The Trump administration wants to cut spending by EPA’s Office of Research and Development (ORD) by more than 40% from roughly $510 million to $290 million, according to sources that have seen preliminary directives from the White House’s Office of Management and Budget (OMB). The cuts target scientific work in fields including climate change, air and water quality, and chemical safety. EPA’s $50 million external grant program for environmental scientists at universities would disappear altogether. Such erasures represent just part of a larger plan to shrink EPA’s budget by 25% to $6.1 billion, and cut its workforce by 20% to 12,400 employees, in the 2018 fiscal year that begins 1 October.

The second article focuses on proposed cuts aimed at NOAA and within the Commerce Department, with cuts in specific departments ranging from 5% to 26%, with an overall cut to NOAA of 17%.
» Read more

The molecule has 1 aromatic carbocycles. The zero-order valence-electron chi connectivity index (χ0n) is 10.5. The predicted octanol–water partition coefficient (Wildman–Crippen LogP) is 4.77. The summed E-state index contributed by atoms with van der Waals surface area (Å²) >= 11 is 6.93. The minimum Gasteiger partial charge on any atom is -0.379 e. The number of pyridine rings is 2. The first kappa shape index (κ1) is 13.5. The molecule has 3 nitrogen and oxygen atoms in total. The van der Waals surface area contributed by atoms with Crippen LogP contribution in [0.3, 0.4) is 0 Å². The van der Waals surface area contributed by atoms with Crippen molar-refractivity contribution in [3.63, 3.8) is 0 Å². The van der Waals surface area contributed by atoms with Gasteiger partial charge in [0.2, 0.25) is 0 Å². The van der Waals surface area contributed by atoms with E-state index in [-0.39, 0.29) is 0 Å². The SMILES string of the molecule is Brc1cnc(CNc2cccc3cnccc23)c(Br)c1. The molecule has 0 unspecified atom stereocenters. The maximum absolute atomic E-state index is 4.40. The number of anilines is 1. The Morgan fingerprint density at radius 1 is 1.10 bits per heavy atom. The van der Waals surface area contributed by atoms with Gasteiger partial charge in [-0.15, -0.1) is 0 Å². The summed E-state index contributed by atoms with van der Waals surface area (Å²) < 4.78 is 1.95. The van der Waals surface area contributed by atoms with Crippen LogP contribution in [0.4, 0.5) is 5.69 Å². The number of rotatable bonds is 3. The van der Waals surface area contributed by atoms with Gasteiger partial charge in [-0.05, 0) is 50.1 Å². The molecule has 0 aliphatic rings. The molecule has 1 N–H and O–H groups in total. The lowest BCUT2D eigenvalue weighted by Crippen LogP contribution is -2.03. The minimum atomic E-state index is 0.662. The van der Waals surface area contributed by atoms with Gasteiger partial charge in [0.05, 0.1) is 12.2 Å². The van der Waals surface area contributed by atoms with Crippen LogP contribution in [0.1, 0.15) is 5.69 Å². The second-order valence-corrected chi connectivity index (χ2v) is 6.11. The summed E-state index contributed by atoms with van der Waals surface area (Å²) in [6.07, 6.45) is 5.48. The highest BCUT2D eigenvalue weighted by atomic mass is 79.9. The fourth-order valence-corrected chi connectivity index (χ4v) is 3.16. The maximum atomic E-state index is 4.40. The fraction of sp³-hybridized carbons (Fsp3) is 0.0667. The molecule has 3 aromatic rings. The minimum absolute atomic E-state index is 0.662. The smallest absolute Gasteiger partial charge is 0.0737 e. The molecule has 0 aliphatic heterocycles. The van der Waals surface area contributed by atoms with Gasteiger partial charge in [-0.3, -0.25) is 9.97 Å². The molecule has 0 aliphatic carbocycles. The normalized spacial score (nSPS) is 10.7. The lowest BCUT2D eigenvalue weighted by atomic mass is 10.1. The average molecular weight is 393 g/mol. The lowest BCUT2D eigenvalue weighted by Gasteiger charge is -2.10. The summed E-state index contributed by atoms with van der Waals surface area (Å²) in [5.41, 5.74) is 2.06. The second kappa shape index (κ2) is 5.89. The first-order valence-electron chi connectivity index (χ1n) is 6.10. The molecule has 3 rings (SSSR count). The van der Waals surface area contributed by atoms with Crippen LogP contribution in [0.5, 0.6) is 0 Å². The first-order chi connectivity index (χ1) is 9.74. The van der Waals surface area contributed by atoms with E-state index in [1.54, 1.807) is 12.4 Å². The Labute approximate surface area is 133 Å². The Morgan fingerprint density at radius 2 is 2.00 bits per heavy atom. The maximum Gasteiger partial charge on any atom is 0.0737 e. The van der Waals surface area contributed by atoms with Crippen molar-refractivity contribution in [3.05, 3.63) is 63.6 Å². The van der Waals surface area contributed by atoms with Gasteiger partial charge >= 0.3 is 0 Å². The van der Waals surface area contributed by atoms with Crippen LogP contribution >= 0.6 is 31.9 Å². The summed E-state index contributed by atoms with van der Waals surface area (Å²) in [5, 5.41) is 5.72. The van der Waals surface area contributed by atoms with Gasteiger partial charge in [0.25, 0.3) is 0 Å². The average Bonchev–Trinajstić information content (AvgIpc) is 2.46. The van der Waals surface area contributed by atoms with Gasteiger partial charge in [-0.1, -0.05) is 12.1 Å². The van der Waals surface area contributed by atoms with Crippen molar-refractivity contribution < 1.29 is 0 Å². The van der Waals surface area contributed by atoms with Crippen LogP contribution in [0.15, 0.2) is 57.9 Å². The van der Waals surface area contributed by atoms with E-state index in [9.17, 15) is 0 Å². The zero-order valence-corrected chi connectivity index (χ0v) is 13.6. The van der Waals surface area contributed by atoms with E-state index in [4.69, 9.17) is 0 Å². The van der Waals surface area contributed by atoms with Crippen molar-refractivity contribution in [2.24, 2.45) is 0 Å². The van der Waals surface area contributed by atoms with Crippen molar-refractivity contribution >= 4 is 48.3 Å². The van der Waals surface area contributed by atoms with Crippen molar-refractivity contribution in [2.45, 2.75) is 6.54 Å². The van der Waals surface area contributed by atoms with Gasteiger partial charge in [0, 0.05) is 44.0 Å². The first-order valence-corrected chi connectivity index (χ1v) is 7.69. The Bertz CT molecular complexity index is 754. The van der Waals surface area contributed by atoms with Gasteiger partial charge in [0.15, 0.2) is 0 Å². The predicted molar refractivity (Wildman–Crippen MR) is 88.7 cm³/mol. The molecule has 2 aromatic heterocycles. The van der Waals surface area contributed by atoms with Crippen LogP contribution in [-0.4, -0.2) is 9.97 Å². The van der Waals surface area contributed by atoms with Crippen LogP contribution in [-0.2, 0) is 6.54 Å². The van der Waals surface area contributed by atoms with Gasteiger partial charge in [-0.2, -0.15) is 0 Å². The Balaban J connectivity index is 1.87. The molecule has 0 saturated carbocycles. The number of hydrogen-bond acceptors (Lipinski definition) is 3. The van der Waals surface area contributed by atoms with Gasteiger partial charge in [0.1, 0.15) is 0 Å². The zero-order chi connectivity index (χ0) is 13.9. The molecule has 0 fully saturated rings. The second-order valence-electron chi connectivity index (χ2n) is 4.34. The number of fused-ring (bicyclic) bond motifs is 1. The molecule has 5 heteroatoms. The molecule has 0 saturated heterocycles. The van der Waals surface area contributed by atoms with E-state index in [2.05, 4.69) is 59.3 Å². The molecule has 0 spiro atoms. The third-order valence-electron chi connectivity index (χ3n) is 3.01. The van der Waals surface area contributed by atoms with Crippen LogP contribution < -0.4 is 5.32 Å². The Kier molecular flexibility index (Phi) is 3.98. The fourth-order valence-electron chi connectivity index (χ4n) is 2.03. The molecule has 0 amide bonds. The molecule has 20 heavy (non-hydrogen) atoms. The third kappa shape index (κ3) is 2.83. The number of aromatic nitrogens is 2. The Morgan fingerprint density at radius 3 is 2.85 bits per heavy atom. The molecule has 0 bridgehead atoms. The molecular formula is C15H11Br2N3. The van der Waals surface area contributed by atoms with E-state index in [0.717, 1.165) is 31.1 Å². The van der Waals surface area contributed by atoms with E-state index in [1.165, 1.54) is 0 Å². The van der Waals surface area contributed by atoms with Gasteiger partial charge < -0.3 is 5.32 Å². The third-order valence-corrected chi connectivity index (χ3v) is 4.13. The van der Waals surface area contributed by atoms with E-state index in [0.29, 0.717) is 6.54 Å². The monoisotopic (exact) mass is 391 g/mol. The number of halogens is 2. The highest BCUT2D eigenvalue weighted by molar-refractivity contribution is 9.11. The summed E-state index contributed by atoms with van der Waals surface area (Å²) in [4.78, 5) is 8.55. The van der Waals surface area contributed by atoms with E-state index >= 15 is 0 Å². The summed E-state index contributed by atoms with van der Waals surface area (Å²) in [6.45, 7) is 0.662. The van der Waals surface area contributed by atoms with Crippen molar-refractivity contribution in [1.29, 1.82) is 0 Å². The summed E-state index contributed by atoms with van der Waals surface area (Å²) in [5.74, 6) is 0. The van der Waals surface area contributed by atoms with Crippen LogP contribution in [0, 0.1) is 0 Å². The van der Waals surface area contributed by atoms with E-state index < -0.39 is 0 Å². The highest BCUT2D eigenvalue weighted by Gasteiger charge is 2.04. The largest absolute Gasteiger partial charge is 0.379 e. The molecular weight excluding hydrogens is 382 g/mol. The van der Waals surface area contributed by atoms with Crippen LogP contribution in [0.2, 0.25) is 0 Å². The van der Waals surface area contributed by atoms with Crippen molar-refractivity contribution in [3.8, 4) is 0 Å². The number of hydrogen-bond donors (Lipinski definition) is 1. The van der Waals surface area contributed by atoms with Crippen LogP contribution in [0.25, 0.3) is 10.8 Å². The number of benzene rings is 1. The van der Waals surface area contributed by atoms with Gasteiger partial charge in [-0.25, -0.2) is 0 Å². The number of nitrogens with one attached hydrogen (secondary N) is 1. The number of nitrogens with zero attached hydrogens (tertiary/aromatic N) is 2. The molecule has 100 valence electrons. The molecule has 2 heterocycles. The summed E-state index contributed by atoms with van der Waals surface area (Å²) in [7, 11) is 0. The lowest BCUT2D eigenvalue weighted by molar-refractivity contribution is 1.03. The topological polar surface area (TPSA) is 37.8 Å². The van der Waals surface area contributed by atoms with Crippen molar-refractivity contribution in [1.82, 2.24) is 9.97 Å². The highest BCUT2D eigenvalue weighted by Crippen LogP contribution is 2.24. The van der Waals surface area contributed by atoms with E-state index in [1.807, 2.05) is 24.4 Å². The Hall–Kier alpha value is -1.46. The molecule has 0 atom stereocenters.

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EPA employees protest Trump pick for agency head

The law is such an inconvenient thing: In direct violation of the Hatch Act about 30 EPA employees joined a Sierra Club protest of Trump’s pick to head the EPA, Oklahoma Attorney General Scott Pruitt.

In Chicago, around 30 employees of the EPA’s regional office there joined a protest organized by the Sierra Club environmental group and the American Federation of Government Employees to protest Pruitt’s nomination.

Doug Eriksen, a spokesman for Trump’s transition team at the EPA, downplayed the Chicago protest, saying “employees have a right to take action on their private time.”

When I worked for the FAA it was made very clear to me that the Hatch Act made it illegal for any government employee to participate in partisan political activities. Your freedom to vote the way you wished was not denied, nor was your general freedom of speech, but it was considered a clear conflict of interest to engage in political activities, especially activities that might put you in conflict with the policies of the President and his administration, your boss. These EPA employees are violating that law.

I suspect the reason the Trump administration is not very bothered by this is because they intend to cut the staffing at the EPA significantly, which means many of these people will be gone anyway. No need to get into a legal battle with them.Trump will propose slashing the EPA’s budget, the Republican Congress should gladly go along, and these partisan Democratic Party operatives with this government agency will be gone.